A new exhibit at Brigham Young University’s Harold B. Lee Library, “In Honorable Remembrance: Thomas L. Kane and the Latter-day Saints,” will honor a man who was a great friend and defender of The Church of Jesus Christ of Latter-day Saints in its early years. The exhibit will be available Nov. 12, 2008, through June 30, 2009.
The exhibit will feature an assortment of manuscripts, printed items and photographs from the Kane Manuscript collection in the library's L. Tom Perry Special Collections, the largest collection of Thomas L. Kane materials in the world. A series of public lectures will accompany the exhibition, sharing the details of the life of Thomas L. Kane and his contributions to the Latter-day Saints and their history.
The Thomas L. Kane Exhibition Lecture Series, which will be held in the Lee Library Auditorium on the first level, will include:
• Wednesday, Nov. 12, at 3 p.m. — William P. MacKinnon, “Thomas L. Kane and the Utah War”
• Wednesday, Dec. 10, at 3 p.m. — Thomas G. Alexander, “Thomas L. Kane and the ‘Mormon Problem’ in National Politics”
• Wednesday, Jan. 14, at 3 p.m. — Lowell “Ben” Bennion and Thomas Carter, “Twelve Mormon Homes: Touring Utah with Elizabeth and Thomas L. Kane in 1872-73”
• Wednesday, Feb. 11, at 3 p.m. — Edward A. Geary, “Tom and Bessie Kane and the Mormons”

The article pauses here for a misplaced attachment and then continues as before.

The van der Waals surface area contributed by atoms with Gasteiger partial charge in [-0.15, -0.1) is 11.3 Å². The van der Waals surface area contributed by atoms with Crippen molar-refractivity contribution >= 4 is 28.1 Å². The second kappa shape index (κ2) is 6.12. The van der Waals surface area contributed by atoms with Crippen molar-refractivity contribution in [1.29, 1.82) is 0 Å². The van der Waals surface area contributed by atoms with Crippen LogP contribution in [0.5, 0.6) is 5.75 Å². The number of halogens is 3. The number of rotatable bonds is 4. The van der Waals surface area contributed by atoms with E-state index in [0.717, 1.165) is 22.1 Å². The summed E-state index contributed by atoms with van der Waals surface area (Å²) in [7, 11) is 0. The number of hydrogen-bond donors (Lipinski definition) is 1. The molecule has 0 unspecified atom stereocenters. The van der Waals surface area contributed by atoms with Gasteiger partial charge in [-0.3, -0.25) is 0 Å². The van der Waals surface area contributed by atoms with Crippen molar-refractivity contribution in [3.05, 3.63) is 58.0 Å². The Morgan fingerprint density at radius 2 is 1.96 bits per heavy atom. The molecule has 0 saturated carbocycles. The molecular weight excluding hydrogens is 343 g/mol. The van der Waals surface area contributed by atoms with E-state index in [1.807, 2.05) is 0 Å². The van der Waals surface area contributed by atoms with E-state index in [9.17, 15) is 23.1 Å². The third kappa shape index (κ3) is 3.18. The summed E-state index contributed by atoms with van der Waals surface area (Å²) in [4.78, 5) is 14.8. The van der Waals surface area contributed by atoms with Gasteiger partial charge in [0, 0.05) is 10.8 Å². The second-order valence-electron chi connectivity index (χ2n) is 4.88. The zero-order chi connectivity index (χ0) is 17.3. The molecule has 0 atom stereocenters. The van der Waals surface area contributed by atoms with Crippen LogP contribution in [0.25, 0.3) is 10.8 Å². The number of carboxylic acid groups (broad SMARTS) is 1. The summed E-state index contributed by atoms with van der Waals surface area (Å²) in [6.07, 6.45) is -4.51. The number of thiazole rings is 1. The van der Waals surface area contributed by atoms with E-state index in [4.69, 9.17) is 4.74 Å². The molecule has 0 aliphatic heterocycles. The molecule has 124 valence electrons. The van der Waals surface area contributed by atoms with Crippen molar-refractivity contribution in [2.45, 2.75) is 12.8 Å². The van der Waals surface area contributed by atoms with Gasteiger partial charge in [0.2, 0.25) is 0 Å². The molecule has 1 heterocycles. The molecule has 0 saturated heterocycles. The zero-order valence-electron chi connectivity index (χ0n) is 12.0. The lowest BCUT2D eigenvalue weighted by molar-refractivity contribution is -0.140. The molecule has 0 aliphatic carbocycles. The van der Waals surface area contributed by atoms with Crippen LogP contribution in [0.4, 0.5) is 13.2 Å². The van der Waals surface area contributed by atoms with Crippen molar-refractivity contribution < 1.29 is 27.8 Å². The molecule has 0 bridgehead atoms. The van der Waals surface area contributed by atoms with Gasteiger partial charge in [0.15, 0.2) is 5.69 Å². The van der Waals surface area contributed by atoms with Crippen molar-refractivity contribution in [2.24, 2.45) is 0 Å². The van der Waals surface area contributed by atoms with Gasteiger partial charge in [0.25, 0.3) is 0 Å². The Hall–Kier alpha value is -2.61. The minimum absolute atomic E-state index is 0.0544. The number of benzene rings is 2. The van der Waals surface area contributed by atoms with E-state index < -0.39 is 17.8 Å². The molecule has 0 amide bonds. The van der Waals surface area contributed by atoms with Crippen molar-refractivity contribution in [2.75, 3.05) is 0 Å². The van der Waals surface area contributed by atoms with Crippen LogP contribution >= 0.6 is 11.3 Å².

• Thursday, March 12, at 2 p.m. — Matthew J. Grow, “Thomas L. Kane and 19th-Century America.”
The son of a prominent Philadelphia federal judge, Thomas L. Kane had considerable political and social influence in 19th-century America. Kane’s recommendation and negotiations influenced President James K. Polk and the United States government to organize and enlist the 500-member Mormon Battalion to serve in the Mexican-American War. A personal friend of Brigham Young, Kane also served as mediator between the Church and government officials in the 1857-58 conflict now called the Utah War.
Following this conflict, Kane continued correspondence with Brigham Young and visited Utah several times to advise the Church about interactions with the federal government. The Church now maintains the Thomas L. Kane Memorial Chapel in Kane, Pa., where he is buried.
“Kane can illustrate that we have friends who did not join the Church — He was a bridge builder,” said David Whittaker, an LDS historian and curator of 19th-century Western and Mormon Manuscripts in L. Tom Perry Special Collections at BYU. “The exhibit will show our appreciation for Kane and help people understand one of the forgotten men in Church history. Kane was a friend to the Church when we did not have many.”
For more information, contact Harold B. Lee Library communications manager Roger Layton at (801) 422-6687 or email@example.com, or L. Tom Perry Special Collections curator David Whittaker at (801) 422-7774 or firstname.lastname@example.org.